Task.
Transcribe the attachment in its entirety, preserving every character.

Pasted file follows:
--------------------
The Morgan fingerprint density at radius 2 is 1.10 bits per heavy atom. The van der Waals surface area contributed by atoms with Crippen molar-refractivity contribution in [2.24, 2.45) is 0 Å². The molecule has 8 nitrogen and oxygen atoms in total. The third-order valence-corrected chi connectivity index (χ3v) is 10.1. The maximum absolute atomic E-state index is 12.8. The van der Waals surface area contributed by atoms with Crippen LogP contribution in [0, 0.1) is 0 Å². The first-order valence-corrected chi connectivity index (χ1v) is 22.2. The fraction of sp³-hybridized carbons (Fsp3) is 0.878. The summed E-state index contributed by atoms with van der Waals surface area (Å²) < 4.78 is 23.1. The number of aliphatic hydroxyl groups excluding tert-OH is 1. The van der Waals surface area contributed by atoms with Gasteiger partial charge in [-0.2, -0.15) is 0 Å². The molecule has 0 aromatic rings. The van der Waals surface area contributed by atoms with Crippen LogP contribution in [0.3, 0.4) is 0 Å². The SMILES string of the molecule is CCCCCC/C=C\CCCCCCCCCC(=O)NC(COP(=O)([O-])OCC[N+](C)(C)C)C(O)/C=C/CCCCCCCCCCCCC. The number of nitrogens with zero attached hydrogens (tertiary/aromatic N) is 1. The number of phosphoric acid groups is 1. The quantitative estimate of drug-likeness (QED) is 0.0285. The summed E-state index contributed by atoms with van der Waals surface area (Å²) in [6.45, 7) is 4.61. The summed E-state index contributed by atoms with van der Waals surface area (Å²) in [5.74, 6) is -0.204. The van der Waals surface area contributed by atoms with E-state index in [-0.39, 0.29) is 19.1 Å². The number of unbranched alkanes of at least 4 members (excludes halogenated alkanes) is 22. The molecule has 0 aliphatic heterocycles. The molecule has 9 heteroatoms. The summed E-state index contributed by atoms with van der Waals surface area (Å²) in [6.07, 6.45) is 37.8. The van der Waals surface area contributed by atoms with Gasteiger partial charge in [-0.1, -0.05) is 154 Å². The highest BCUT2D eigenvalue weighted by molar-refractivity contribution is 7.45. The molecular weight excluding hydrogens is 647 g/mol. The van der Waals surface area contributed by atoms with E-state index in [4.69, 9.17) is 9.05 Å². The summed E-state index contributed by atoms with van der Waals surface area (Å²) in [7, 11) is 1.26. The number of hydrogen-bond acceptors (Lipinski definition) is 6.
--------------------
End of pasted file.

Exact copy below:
The Morgan fingerprint density at radius 2 is 1.10 bits per heavy atom. The van der Waals surface area contributed by atoms with Crippen molar-refractivity contribution in [2.24, 2.45) is 0 Å². The molecule has 8 nitrogen and oxygen atoms in total. The third-order valence-corrected chi connectivity index (χ3v) is 10.1. The maximum absolute atomic E-state index is 12.8. The van der Waals surface area contributed by atoms with Crippen LogP contribution in [0, 0.1) is 0 Å². The first-order valence-corrected chi connectivity index (χ1v) is 22.2. The fraction of sp³-hybridized carbons (Fsp3) is 0.878. The summed E-state index contributed by atoms with van der Waals surface area (Å²) < 4.78 is 23.1. The number of aliphatic hydroxyl groups excluding tert-OH is 1. The van der Waals surface area contributed by atoms with Gasteiger partial charge in [-0.2, -0.15) is 0 Å². The molecule has 0 aromatic rings. The van der Waals surface area contributed by atoms with Crippen LogP contribution in [0.3, 0.4) is 0 Å². The SMILES string of the molecule is CCCCCC/C=C\CCCCCCCCCC(=O)NC(COP(=O)([O-])OCC[N+](C)(C)C)C(O)/C=C/CCCCCCCCCCCCC. The number of nitrogens with zero attached hydrogens (tertiary/aromatic N) is 1. The number of phosphoric acid groups is 1. The quantitative estimate of drug-likeness (QED) is 0.0285. The summed E-state index contributed by atoms with van der Waals surface area (Å²) in [6.45, 7) is 4.61. The summed E-state index contributed by atoms with van der Waals surface area (Å²) in [5.74, 6) is -0.204. The van der Waals surface area contributed by atoms with E-state index in [-0.39, 0.29) is 19.1 Å². The number of unbranched alkanes of at least 4 members (excludes halogenated alkanes) is 22. The molecule has 0 aliphatic heterocycles. The molecule has 9 heteroatoms. The summed E-state index contributed by atoms with van der Waals surface area (Å²) in [6.07, 6.45) is 37.8. The van der Waals surface area contributed by atoms with Gasteiger partial charge in [-0.1, -0.05) is 154 Å². The highest BCUT2D eigenvalue weighted by molar-refractivity contribution is 7.45. The molecular weight excluding hydrogens is 647 g/mol. The van der Waals surface area contributed by atoms with E-state index in [4.69, 9.17) is 9.05 Å². The summed E-state index contributed by atoms with van der Waals surface area (Å²) in [7, 11) is 1.26. The number of hydrogen-bond acceptors (Lipinski definition) is 6.